Buck: movie review
In the graceful documentary 'Buck,' compassion wins with horse trainer Buck Brannaman, who was the inspiration for 'The Horse Whisperer.'
Near the beginning of the fascinating new documentary "Buck," Buck Brannaman, who runs horse-training clinics around the country, says, "A lot of times, rather than helping people with horse problems, I'm helping horses with people problems."
Brannaman is the subject of first-time filmmaker Cindy Meehl's graceful look at the man who was the inspiration for Robert Redford's role in "The Horse Whisperer." Nicholas Evans, who wrote the novel upon which that film is based, calls Brannaman the zen master of the horse world."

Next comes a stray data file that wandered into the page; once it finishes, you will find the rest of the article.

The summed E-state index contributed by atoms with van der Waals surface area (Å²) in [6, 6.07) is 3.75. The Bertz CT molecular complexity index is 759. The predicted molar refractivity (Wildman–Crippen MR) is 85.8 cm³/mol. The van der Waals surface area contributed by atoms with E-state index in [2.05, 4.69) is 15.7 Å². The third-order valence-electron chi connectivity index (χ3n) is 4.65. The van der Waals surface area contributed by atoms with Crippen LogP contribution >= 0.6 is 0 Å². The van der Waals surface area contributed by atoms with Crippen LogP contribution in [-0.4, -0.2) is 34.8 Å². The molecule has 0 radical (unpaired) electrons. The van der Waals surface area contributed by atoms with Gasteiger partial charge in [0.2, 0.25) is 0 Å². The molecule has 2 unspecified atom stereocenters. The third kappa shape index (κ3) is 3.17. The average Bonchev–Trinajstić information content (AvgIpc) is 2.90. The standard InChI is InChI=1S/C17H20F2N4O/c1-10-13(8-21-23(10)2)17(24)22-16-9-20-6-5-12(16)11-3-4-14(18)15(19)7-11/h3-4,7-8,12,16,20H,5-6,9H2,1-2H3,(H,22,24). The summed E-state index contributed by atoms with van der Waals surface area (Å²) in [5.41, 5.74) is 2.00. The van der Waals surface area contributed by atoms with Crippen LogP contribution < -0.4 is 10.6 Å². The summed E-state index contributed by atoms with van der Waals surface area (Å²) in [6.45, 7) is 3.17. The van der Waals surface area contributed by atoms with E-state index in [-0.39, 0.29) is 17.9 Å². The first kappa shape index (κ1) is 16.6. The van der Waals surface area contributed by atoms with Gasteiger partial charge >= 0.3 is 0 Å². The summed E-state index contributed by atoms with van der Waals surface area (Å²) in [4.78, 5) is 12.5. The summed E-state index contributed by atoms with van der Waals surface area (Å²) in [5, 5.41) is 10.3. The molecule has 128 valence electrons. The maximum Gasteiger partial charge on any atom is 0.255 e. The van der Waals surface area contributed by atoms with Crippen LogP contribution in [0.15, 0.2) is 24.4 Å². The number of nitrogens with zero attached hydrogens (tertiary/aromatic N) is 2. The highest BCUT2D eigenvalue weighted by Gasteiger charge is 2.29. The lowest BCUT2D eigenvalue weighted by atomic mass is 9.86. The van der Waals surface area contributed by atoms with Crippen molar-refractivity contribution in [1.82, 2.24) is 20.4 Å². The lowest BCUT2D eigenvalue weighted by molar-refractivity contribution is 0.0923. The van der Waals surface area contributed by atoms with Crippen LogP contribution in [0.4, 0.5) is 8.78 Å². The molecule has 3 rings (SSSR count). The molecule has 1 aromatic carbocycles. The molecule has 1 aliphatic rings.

Based at his ranch in Sheridan, Wyo., Brannaman, soft-spoken and often wearing a white straight-brim hat, spends nine months of the year traveling the country in truck and trailer conducting his four-day clinics. A protégé of Tom Dorrance and Ray Hunt, who developed the method of horse training known as "natural horsemanship," which advocates mutual respect between rider and steed, Brannaman was an accomplished rider from an early age.
Mercilessly trained by his father, Brannaman and his brother became known as the roping stars Buckshot and Smokie, The Idaho Cowboys. (They once appeared on the popular TV show "What's My Line?") When his father's violent abuse, which included frequent whippings, became too great, Brannaman was placed by court order in a foster home, where he received the kind of loving care that, going forward, would mark his own conduct – not only toward horses but also toward people.